THE MODERN MINT BLOG

Oct14

10 Ideas for Environment Friendly Gardening

Verbena bonariensis

Worried about the environment? Here are ten ideas to help you think about your gardening footprint and what you can do to help the planet!

1) Grow your own food and flowers. Asparagus, sweetcorn, peas… they all taste amazing when you can nibble them straight away. By choosing well, you can also have varieties that are far tastier than anything the supermarkets sell. Don’t be worried about the work involved either – by growing perennial vegetables and lots of fruit you don’t have to work as hard for a big bounty, as it will come back every year!

2) Don’t irrigate. We are writing this as the rain hammers down, just like it has all week. We now have a garden design business in Essex, which is a notoriously dry area of the UK – but we still don’t think you need to irrigate your plants. Let them finish flowering sooner than they would with a few good soaks, they will come back next year. As will the green in your lawn…

3) Right plant right place. This will help with the no irrigation idea – get your rosemary on the exposed, hot, shadeless bank then leave it alone. It will love those conditions and not grow as leggy and odd as it would in ‘better’ conditions.

4) Plant small. From seed (or seedball) if you can. Learn to be patient and let your garden mature the way it wants to – there really is somethign beautiful about turning a blank canvas into a heartwarming garden step by step by step…

5) Use the materials you already have. If you find some old metal in your garden, or bits of wood – why not use them as sculpture, or frames to grow your favourite plants up? No need to send them to landfill (it may feel like you’re making it someone else’s problem, but it won’t be eventually when there is knowhere to send it… or worse (!!!) taxes rise to cover the cost of recycling it….)

6) Buy less plants. Garden centres, like supermarkets, generally only give you what travels well and what looks great for the few weeks it is in flower. We know why this is – who wants to go to a shop on a Saturday afternoon and come home with something that is just a stick. But use a little imagination, have a little trust, and support those independent nurseries out there who can offer you something unusual (or at least, like idea 3, the right plant for you) so that it doesn’t finish flowering and then die that winter. You also don’t end up with thousands of plastic pots that no-one wants or knows what to do with…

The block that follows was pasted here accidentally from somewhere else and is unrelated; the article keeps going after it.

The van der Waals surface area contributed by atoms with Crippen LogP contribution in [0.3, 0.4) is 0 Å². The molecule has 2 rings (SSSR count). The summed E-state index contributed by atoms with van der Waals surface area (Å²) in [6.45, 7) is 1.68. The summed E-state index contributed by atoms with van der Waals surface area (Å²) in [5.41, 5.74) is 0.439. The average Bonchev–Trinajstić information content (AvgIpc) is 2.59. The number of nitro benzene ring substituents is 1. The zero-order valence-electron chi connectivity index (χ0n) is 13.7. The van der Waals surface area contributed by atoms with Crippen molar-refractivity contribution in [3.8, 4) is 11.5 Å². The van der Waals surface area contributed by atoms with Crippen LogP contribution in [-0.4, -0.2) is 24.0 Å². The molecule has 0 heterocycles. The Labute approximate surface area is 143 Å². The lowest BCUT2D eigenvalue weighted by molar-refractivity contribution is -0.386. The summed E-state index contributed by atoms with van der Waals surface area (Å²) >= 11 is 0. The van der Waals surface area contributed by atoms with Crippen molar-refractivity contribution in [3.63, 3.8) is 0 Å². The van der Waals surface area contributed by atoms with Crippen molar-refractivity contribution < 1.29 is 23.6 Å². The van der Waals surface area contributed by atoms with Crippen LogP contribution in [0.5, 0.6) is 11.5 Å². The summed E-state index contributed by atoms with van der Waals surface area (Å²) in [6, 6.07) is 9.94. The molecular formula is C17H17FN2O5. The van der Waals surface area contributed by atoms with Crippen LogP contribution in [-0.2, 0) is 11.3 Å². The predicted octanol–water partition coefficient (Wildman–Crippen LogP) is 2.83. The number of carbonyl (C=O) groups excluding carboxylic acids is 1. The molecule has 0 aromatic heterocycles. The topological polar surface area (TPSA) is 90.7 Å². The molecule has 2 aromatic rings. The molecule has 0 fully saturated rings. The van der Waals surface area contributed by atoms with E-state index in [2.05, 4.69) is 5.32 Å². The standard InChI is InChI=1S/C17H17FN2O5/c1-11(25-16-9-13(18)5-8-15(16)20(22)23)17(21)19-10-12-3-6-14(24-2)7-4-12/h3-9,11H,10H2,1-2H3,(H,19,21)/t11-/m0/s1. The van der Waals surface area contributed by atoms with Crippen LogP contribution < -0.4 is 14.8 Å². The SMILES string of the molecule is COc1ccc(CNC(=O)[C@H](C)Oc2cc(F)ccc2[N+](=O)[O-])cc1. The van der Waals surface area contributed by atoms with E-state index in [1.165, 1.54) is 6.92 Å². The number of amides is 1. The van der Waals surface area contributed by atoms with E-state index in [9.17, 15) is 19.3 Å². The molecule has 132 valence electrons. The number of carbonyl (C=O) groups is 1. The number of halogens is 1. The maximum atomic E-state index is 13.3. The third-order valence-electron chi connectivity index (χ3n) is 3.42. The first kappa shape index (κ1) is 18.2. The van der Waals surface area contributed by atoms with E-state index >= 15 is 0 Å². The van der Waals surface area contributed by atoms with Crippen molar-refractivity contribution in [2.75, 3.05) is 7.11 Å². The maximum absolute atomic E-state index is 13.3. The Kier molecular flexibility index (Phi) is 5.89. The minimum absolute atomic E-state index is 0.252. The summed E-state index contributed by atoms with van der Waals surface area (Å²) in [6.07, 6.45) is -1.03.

7) Have a weedy lawn. What is wrong with a daisy or two? Or even a meadow…?

8) Compost. Not cooked food, but all of your other green waste. It will provide a wonderful environment for the bugs to live, and this then encourages birds who can come there to feed. Plus, you can never have enough compost, whether it is a rich manure for your vegetable patch or a leaf mould/sandy mix for your seeds.

9) Use less chemicals. Take a look in your shed – are all those boxes and tins necessary? You can even reduce the amount of chemicals you put on your lawn.

10) Plant trees. Because it is such a satisfying job. From the physicality of digging the hole to the moment, ten years down the line, when you look around and think – blimey, where has all the light gone from the garden! We love planting trees. Go, do it!

We hope this helps you with your efforts to be more in tune with your environment. Happy gardening!

Jan14

Plastic ‘Dalek’ Compost Bin

Plastic ‘dalek’ compost bins. Peppered through the gardens in our country as a free gift from the councils. My guess is they gave out these bins because they wanted people to compost more, saving them money as they would have to take away less garden waste. Thinking to be applauded, right? But is there a design flaw in them and has it put people off making their own compost? The Great Reviews For A ‘Dalek’ Compost Bin Here is the one I mean… The ‘Dalek’ bin. They call it a compost converter online. It is made from recycled plastic, so that …

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Jan14

Why I Started Modern Mint

Why I Started Modern Mint I always loved working outside and especially working with trees. I still get a thrill, even now, when planting them. But it was only in 2014 when I moved from Hampshire to Essex that I began to shape and express the values I thought important enough to garden by – the ‘no chemicals’ rule, the recycling of resources, the increasing of life… My move to garden here in Essex, in the driest part of the UK, became the perfect opportunity to start again and share these ideas with people interested in the spaces and landscapes they live in. Modern Mint. The Place …

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Jan10

A Few Notes On Climate Change

Climate change – mention it and you are guaranteed to make the discussion political. (Which probably isn’t a bad thing, as long as people are not so entrenched in their views they won’t listen to the other side…. and of course, that never happens!) We went seal watching last summer on the estuary in Essex. It was amazing, seeing these wild animals just living on the banks. The man who took the group of us out on his boat spoke about the difference he has seen on the water over the last 30 years. He believes the water level has …

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